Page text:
Ryan Hunter-Reay is an American racing driver who competes in the premium American single-seater series (Champ Car and IndyCar) since 2003. His best results were the IndyCar Series championship title in 2012 and victory at 2014 Indianapolis 500.
Teenager Ryan was a successful kart racer
Ryan Hunter-Reay was born on December 17th, 1980. As many of his colleagues, Ryan started his racing career in the karting races. After winning six national championship titles, Ryan switched to single-seater cars in 1998, competing in two races of the Barber Dodge Pro Series with #28 Reynard 98E-Dodge.
Next year, Ryan won the 1999 Skip Barber Formula Dodge Eastern Series. In the shootout against other Formula Dodge drivers, he won the Skip Barber Big Scholarship and a $250,000 prize. He would use the scholarship money to enter the Barber Dodge Pro Series in 2000.
Best rookie in the Barber Dodge Pro Series
In the 2000 Barber Dodge Pro Series, Hunter-Reay participated in twelve races and finished fifth in the final standings. He was the best rookie and received the sponsorship from the series to compete one more season. In 2001, his overall result was the same as he again finished fifth, but he performed better and scored two victories in twelve races. Ryan has won at Lime Rock Park and at Exhibition Place.
One season in the CART development series
In 2002, Hunter-Reay entered the CART Toyota Atlantic Championship, which was the main feeder series for the CART Champ Car Series. He was driving the #1 Swift 014a-Toyota for Hylton Motorsports. He scored the first win in the fourth round of the season, at Laguna Seca, after he qualified in the pole position and set the fastest lap time in the race. He recorded two more wins at Chicago Motor Speedway and at Burke Lakefront Airport. After twelve races, Hunter-Reay finished sixth in the championship classification.
Sebring debut with Ferrari
Except for the full season in the Atlantic Championship, Hunter-Reay participated in a single event of the American Le Mans Series, at 12 hours of Sebring in March 2002. He partnered Andrea Montermini and Peter Argetsinger in the JMB Racing's Ferrari 360 Modena, but they retired due to engine failure.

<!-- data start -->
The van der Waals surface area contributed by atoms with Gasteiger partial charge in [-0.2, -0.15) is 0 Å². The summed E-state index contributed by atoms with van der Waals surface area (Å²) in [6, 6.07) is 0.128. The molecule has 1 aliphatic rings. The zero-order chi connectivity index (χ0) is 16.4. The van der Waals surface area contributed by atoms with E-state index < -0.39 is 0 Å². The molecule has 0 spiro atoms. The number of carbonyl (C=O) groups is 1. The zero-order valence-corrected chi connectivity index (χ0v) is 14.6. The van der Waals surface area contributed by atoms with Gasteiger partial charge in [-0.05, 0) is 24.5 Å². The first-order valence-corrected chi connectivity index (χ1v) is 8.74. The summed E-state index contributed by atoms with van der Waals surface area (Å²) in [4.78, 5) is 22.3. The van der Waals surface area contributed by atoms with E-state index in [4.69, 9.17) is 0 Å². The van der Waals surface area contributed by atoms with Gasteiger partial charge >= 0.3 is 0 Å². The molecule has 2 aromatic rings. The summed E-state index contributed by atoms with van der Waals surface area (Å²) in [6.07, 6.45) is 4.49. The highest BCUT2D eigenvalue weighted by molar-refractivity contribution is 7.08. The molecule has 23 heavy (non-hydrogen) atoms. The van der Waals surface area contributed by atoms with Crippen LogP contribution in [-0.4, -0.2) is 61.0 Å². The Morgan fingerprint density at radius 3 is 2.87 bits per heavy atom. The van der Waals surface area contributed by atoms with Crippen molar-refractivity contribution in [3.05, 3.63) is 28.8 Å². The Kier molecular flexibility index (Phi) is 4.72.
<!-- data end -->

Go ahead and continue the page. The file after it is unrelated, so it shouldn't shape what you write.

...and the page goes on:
First Champ Car season with American Spirit Team Johansson
In 2003, Ryan Hunter-Reay stepped up to the CART Champ Car World Series. He was driving the #31 Reynard 02i (Cosworth) for the American Spirit Team Johansson, a team owned by the former F1 driver Stefan Johansson. In the thirteenth round of the season, the Grand Prix of Mid-Ohio, Hunter-Reay finally reached the podium by finishing third. He scored his maiden Champ Car victory in the last round at the Surfers Paradise in Australia. After 18 races, he finished 14th in the standings.
2004 Champ Car season with Herdez Competition
Hunter-Reay changed the team in 2004 and he drove the #4 Lola B02/00-Cosworth for Herdez Competition. The season was shorter than previous with just 14 races, and Hunter-Reay finished ninth in the final classification, with one victory at the Milwaukee Mile. He totally dominated in that race, taking the pole position and leading for all 250 laps.
From Champ Car to the sports car racing
In 2005, Hunter-Reay had a third team in his third Champ Car season. He moved to Rocketsports Racing and participated in ten races. Without podiums and victories Ryan finished 15th in the championship order.
In 2006, Hunter-Reay left single-seaters and raced in the Grand American Rolex Sports Car Series with two different teams. He participated in three races with #17 SAMAX/Doncaster Racing's Porsche 997 GT3 Cup, sharing the car two times with Ian James and once with Mark Greenburg. His best result was third place finish in the GT class at Laguna Seca.
At the last round at Miller Motorsports Park, Ryan competed for SunTrust Racing in the Riley-Pontiac prototype, sharing the car with Wayne Taylor and Max Angelelli. They finished 14th.
A1 Grand Prix adventure in New Zealand
On January 21st, 2007, Hunter-Reay was representing the United States Team in the A1 Grand Prix of Nations at Taupo Motorsports Park in New Zealand. In the sprint race, he finished in 11th place. In the feature race, he started 11th and finished 10th, scoring one point for the team. It was his only event in the A1 Grand Prix.